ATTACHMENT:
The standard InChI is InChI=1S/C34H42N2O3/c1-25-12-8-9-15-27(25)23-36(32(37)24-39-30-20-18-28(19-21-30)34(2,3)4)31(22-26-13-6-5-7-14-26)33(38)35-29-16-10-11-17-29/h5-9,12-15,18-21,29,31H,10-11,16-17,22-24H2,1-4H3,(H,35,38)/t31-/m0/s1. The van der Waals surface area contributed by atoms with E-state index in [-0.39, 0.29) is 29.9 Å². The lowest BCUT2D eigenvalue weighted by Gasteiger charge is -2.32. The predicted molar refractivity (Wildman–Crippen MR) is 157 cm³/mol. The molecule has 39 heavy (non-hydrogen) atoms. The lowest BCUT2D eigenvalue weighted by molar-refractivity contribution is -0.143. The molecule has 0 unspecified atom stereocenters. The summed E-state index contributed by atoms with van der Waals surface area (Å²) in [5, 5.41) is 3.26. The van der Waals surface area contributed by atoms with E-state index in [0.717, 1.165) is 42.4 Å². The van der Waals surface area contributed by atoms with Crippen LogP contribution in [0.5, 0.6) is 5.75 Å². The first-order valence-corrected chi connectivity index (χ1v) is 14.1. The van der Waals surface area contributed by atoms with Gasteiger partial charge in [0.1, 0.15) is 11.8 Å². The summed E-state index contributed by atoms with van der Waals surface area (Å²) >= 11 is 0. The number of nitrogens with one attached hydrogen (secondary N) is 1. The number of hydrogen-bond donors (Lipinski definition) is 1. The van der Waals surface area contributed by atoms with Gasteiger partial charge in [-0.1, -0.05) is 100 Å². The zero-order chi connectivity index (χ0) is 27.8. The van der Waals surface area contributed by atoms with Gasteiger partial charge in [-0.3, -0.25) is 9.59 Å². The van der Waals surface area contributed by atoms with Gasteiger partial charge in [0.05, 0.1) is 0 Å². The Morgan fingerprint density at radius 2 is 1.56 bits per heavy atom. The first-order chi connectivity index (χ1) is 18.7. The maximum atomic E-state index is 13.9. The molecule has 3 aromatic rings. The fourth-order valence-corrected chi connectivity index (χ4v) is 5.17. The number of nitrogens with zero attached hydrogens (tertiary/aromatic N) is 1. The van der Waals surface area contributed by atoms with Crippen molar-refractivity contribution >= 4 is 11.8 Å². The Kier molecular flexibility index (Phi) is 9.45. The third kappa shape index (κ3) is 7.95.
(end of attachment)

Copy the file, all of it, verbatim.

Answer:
The standard InChI is InChI=1S/C34H42N2O3/c1-25-12-8-9-15-27(25)23-36(32(37)24-39-30-20-18-28(19-21-30)34(2,3)4)31(22-26-13-6-5-7-14-26)33(38)35-29-16-10-11-17-29/h5-9,12-15,18-21,29,31H,10-11,16-17,22-24H2,1-4H3,(H,35,38)/t31-/m0/s1. The van der Waals surface area contributed by atoms with E-state index in [-0.39, 0.29) is 29.9 Å². The lowest BCUT2D eigenvalue weighted by Gasteiger charge is -2.32. The predicted molar refractivity (Wildman–Crippen MR) is 157 cm³/mol. The molecule has 39 heavy (non-hydrogen) atoms. The lowest BCUT2D eigenvalue weighted by molar-refractivity contribution is -0.143. The molecule has 0 unspecified atom stereocenters. The summed E-state index contributed by atoms with van der Waals surface area (Å²) in [5, 5.41) is 3.26. The van der Waals surface area contributed by atoms with E-state index in [0.717, 1.165) is 42.4 Å². The van der Waals surface area contributed by atoms with Crippen LogP contribution in [0.5, 0.6) is 5.75 Å². The first-order valence-corrected chi connectivity index (χ1v) is 14.1. The van der Waals surface area contributed by atoms with Gasteiger partial charge in [0.1, 0.15) is 11.8 Å². The summed E-state index contributed by atoms with van der Waals surface area (Å²) >= 11 is 0. The number of nitrogens with one attached hydrogen (secondary N) is 1. The number of hydrogen-bond donors (Lipinski definition) is 1. The van der Waals surface area contributed by atoms with Gasteiger partial charge in [-0.1, -0.05) is 100 Å². The zero-order chi connectivity index (χ0) is 27.8. The van der Waals surface area contributed by atoms with Gasteiger partial charge in [-0.3, -0.25) is 9.59 Å². The van der Waals surface area contributed by atoms with Gasteiger partial charge in [0.05, 0.1) is 0 Å². The Morgan fingerprint density at radius 2 is 1.56 bits per heavy atom. The first-order chi connectivity index (χ1) is 18.7. The maximum atomic E-state index is 13.9. The molecule has 3 aromatic rings. The fourth-order valence-corrected chi connectivity index (χ4v) is 5.17. The number of nitrogens with zero attached hydrogens (tertiary/aromatic N) is 1. The van der Waals surface area contributed by atoms with Crippen molar-refractivity contribution >= 4 is 11.8 Å². The Kier molecular flexibility index (Phi) is 9.45. The third kappa shape index (κ3) is 7.95.